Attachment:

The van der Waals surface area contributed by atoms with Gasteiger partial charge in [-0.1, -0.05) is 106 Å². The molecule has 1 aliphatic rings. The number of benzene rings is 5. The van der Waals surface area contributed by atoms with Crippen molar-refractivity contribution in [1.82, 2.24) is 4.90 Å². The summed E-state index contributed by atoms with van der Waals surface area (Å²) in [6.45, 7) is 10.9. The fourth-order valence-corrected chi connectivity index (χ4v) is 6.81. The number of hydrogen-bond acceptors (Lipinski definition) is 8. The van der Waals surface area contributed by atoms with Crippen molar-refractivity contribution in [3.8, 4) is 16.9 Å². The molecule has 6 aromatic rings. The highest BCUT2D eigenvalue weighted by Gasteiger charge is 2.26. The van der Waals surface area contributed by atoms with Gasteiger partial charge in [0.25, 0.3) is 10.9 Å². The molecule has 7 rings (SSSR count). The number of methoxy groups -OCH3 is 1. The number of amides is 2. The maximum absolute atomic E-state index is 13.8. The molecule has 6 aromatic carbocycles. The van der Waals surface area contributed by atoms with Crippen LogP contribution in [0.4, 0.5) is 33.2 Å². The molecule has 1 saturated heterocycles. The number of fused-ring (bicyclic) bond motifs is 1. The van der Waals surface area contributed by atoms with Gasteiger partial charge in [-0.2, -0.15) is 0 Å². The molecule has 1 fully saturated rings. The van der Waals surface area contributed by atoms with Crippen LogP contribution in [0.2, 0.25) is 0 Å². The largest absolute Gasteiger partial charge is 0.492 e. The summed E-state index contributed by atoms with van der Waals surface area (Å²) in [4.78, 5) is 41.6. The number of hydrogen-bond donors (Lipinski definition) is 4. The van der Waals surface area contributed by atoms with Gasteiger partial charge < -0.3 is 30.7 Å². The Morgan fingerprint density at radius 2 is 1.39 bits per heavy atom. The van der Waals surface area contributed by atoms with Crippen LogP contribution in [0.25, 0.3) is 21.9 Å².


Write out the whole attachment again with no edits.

The van der Waals surface area contributed by atoms with Gasteiger partial charge in [-0.1, -0.05) is 106 Å². The molecule has 1 aliphatic rings. The number of benzene rings is 5. The van der Waals surface area contributed by atoms with Crippen molar-refractivity contribution in [1.82, 2.24) is 4.90 Å². The summed E-state index contributed by atoms with van der Waals surface area (Å²) in [6.45, 7) is 10.9. The fourth-order valence-corrected chi connectivity index (χ4v) is 6.81. The number of hydrogen-bond acceptors (Lipinski definition) is 8. The van der Waals surface area contributed by atoms with Crippen molar-refractivity contribution in [3.8, 4) is 16.9 Å². The molecule has 6 aromatic rings. The highest BCUT2D eigenvalue weighted by Gasteiger charge is 2.26. The van der Waals surface area contributed by atoms with Gasteiger partial charge in [0.25, 0.3) is 10.9 Å². The molecule has 7 rings (SSSR count). The number of methoxy groups -OCH3 is 1. The number of amides is 2. The maximum absolute atomic E-state index is 13.8. The molecule has 6 aromatic carbocycles. The van der Waals surface area contributed by atoms with Crippen LogP contribution in [0.4, 0.5) is 33.2 Å². The molecule has 1 saturated heterocycles. The number of fused-ring (bicyclic) bond motifs is 1. The van der Waals surface area contributed by atoms with Gasteiger partial charge in [-0.2, -0.15) is 0 Å². The molecule has 1 fully saturated rings. The van der Waals surface area contributed by atoms with Crippen LogP contribution in [0.2, 0.25) is 0 Å². The largest absolute Gasteiger partial charge is 0.492 e. The summed E-state index contributed by atoms with van der Waals surface area (Å²) in [4.78, 5) is 41.6. The number of hydrogen-bond donors (Lipinski definition) is 4. The van der Waals surface area contributed by atoms with Gasteiger partial charge < -0.3 is 30.7 Å². The Morgan fingerprint density at radius 2 is 1.39 bits per heavy atom. The van der Waals surface area contributed by atoms with Crippen LogP contribution in [0.25, 0.3) is 21.9 Å².